Serena Williams once again fell short at the Australian Open in Melbourne, this time in the fourth round at the hands of Ana Ivanovic, 6-4, 3-6, 3-6.
As last season taught us, the loss means little.
Sure, it hurts that Williams' bid for her sixth win in Melbourne fell short. It also continues her streak of losses there that started after her win in 2010 and kills any hopes of her becoming the first female since 1988 to win all four Grand Slams in a calendar year, as BBC Sport noted before her collapse:
Williams admitted defeat in this admirable pursuit, per Justin Bergman of the Associated Press: "I have given up on that a long time ago. Maybe I can win four in a row, but it seems like in the one year it's kind of difficult for me, for whatever reason."
For Williams to acknowledge that must sting, but it was around this time one year ago when Williams' world was supposedly caving in on itself after being eliminated by Sloane Stephens in the quarterfinals at Melbourne.
Williams went on to win 11 of the 16 singles tournaments she entered, notched a 34-match win streak, appeared in 13 finals, ran up a 78-4 overall record, accumulated more than $12 million in winnings (a women's record), finished No. 1 in the WTA rankings and was named the Associated Press' Female Athlete of the Year.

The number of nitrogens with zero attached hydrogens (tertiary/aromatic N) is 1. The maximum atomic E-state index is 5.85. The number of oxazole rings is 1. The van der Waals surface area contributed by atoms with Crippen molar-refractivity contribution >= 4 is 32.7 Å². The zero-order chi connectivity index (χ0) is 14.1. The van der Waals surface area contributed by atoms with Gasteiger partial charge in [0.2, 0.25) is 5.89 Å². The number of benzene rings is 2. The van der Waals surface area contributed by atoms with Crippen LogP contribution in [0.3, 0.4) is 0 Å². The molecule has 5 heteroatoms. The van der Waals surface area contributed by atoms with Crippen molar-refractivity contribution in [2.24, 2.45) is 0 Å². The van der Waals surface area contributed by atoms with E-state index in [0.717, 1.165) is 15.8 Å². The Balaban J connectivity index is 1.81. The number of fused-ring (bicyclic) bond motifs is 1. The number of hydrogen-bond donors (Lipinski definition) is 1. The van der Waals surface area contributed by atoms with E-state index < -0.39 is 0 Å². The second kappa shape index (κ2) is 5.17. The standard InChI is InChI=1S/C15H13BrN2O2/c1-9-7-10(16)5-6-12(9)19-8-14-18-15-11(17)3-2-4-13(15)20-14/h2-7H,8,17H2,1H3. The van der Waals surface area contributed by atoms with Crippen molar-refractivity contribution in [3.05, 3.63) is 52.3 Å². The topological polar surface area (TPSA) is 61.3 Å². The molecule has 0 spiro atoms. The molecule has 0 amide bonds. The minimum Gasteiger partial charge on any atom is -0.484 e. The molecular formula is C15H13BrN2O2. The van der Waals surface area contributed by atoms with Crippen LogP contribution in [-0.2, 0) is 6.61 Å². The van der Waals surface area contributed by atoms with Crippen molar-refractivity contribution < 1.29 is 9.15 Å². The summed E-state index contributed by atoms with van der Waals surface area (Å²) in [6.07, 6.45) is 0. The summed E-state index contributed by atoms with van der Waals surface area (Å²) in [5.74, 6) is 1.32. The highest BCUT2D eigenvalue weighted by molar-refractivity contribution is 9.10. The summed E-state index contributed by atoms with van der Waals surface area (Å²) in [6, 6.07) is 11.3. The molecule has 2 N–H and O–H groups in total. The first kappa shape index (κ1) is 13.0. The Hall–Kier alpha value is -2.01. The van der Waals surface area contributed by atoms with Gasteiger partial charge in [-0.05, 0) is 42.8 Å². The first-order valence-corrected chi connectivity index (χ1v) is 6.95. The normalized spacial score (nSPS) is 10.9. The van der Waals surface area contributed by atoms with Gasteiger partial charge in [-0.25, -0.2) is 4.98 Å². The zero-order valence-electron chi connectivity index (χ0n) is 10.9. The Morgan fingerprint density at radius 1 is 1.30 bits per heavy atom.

Now 15 seasons removed from her first major title in 1999, the 32-year-old Williams obviously has what it takes to bounce back from a loss in the tournament that has clearly become her unluckiest event.
Clay-court season is on the distant approach. Last season, Williams took down Maria Sharapova in the final at Madrid and later embarrassed archrival Victoria Azarenka in the final of the Rome Masters.
Williams has plenty of time between now and the next significant tournament to rest and heal, a noteworthy development given that she reportedly suffered an injury that may have played a role in her loss to Ivanovic, according to Matt Cronin of Tennis.com:
While injuries seem to be more and more of an issue for Williams, they are to be expected at this stage of her career. While on the mend, Williams will of course use the unexpected time off to better mentally prepare herself for the rest of the season, as ESPN's Louis Riddick recently tweeted:
Williams has faced this sort of adversity before and come out better in the end. Last year is the perfect example, and like 2013, there is not one name this year in the world of women's tennis who appears to have a guaranteed win when she steps on the court with Williams.
A loss at Melbourne hurts, but Williams is just getting started. By the end of yet another stellar season for her, this setback will be but a speed bump and a distant memory.